visits any page or subdirectory under . This is also called "Tail
Matching". For example if I browsing or , this persistent cookie will be

Domain =True.You cannot see this in the Set-Cookie HTTP
header. This is enabled by the browser depending on the value set in
domain. If there is a leading DOT, then it is set to TRUE if not set to
False.TRUE means this cookie will be sent if the user visits any
sub domain . For example if I browsing or, this
persistent cookie will be sent.

Can a web server set unlimited number of cookies on the client?

There are limitations on the number of cookies that a client
can store at any one time.Client can store a maximum of 300 cookies, 4
kilobytes per cookie and 20 cookies per server or domain.

Servers should not expect clients to be able to exceed these
limits. When the 300 cookie limit or the 20 cookie per server limit is
exceeded, clients should delete the least recently used cookie.

How is cookie stored at the desktop?

Cookie are stored as text files. There are persistent cookies
and non-persistent cookies. Persistent cookies are stored in the hard disk
of the user while non-persistent are stored in the memory. They vanish
when the browser windows is closed.

MS Internet Explorer stores it in C:Documents and
folder. Each persistent cookie is a separate file.

Mozilla Firefox stores all persistent cookies in a single file
in C:Documents and Settings<username>Application

Do cookies also get stored in caches?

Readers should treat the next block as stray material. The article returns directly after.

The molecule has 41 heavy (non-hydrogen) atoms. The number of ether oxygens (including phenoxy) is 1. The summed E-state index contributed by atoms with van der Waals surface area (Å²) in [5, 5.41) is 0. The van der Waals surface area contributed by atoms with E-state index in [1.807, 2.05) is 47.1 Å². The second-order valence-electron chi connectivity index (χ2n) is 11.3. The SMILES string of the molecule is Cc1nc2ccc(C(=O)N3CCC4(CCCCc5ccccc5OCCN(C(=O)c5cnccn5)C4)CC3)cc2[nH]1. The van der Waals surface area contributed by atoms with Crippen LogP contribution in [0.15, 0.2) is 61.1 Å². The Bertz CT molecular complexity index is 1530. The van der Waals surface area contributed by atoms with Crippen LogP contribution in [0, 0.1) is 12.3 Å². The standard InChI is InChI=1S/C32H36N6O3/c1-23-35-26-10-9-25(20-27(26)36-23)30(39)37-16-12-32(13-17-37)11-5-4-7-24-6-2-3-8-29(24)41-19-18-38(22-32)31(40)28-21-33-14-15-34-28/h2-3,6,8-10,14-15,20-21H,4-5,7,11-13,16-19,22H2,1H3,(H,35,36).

Cookies can be cached by the intermediate caches including
Proxy server. The web server should set the appropriate cache-control
parameters to decide the caching. To enable caching of page but not the
cookie the web server can use this setting: Cache-control:

Is the cookie lifetime determined by the clients browser or
website developer?

The cookie lifetime(for persistent cookies) is determined by
the web server at the time of setting the cookie. In the previous example
google sets a cookie on my desktop which will be present on my harddisk
till 17-Jan-2038.

Set-Cookie:PREF=a5353f33dadae6b4:TM=1172488580:LM=1172488580:S=-tN_hXmrGjyfGFq4;expires=Sun, 17-Jan-2038 19:14:07 GMT

Can I open a sample cookie stored in my desktop?

Cookies are simple text files. You can open them using any
text editor.notepad or textpad.

Can a page [ or a script running within that]
read the cookie ?

The web server does not have any control over retrieving the
cookies. The browser automatically retreives all cookies which have been set by the
particular server. Whenever I visit all the cookies that
have been set by are resubmitted along with the HTTP
request. These cookies will NOT be sent to any other server other than

HTTP Request

GET /search?hl=en&q=CRICKET HTTP/1.0
Cookie: PREF=ID=a5353f33dadae6b4:TM=1172488580

Can I have cookies which can only be transmitted over SSL?

By setting the SecureFlag= True in the Set-Cookie header the
web server can restrict the transmission of cookies only over a SSL connection.
This is very relevant for cookies used by Ecommerce applications like
Internet banking where cookies store sensitive information like

Is there any RFC related to cookies?

Tags: Technical